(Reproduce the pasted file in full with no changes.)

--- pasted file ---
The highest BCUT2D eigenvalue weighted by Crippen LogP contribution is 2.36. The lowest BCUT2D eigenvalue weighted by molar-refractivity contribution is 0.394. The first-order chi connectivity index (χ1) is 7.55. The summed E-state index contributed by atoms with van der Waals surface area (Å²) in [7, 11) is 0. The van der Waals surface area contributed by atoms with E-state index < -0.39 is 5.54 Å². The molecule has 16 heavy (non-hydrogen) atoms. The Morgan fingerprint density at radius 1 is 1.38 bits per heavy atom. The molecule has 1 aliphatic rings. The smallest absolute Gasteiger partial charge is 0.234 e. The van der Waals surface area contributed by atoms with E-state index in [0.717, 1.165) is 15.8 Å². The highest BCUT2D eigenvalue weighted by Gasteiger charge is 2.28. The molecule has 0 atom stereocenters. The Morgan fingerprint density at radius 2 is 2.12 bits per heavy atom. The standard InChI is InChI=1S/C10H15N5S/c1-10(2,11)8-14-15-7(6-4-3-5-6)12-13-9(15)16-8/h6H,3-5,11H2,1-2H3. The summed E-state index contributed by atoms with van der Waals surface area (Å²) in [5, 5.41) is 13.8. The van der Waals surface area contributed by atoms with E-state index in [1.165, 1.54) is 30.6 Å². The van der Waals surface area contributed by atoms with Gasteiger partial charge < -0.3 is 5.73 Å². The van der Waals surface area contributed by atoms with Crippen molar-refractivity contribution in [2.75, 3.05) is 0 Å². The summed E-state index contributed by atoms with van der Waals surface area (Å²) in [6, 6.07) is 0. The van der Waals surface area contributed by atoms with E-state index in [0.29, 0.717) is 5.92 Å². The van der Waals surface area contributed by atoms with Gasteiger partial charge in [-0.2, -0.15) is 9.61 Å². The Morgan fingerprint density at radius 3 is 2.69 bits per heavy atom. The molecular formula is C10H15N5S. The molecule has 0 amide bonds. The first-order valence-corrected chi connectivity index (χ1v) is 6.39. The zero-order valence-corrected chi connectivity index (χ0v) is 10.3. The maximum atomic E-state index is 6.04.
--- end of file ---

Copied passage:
The highest BCUT2D eigenvalue weighted by Crippen LogP contribution is 2.36. The lowest BCUT2D eigenvalue weighted by molar-refractivity contribution is 0.394. The first-order chi connectivity index (χ1) is 7.55. The summed E-state index contributed by atoms with van der Waals surface area (Å²) in [7, 11) is 0. The van der Waals surface area contributed by atoms with E-state index < -0.39 is 5.54 Å². The molecule has 16 heavy (non-hydrogen) atoms. The Morgan fingerprint density at radius 1 is 1.38 bits per heavy atom. The molecule has 1 aliphatic rings. The smallest absolute Gasteiger partial charge is 0.234 e. The van der Waals surface area contributed by atoms with E-state index in [0.717, 1.165) is 15.8 Å². The highest BCUT2D eigenvalue weighted by Gasteiger charge is 2.28. The molecule has 0 atom stereocenters. The Morgan fingerprint density at radius 2 is 2.12 bits per heavy atom. The standard InChI is InChI=1S/C10H15N5S/c1-10(2,11)8-14-15-7(6-4-3-5-6)12-13-9(15)16-8/h6H,3-5,11H2,1-2H3. The summed E-state index contributed by atoms with van der Waals surface area (Å²) in [5, 5.41) is 13.8. The van der Waals surface area contributed by atoms with E-state index in [1.165, 1.54) is 30.6 Å². The van der Waals surface area contributed by atoms with Gasteiger partial charge < -0.3 is 5.73 Å². The van der Waals surface area contributed by atoms with Crippen molar-refractivity contribution in [2.75, 3.05) is 0 Å². The summed E-state index contributed by atoms with van der Waals surface area (Å²) in [6, 6.07) is 0. The van der Waals surface area contributed by atoms with E-state index in [0.29, 0.717) is 5.92 Å². The van der Waals surface area contributed by atoms with Gasteiger partial charge in [-0.2, -0.15) is 9.61 Å². The Morgan fingerprint density at radius 3 is 2.69 bits per heavy atom. The molecular formula is C10H15N5S. The molecule has 0 amide bonds. The first-order valence-corrected chi connectivity index (χ1v) is 6.39. The zero-order valence-corrected chi connectivity index (χ0v) is 10.3. The maximum atomic E-state index is 6.04.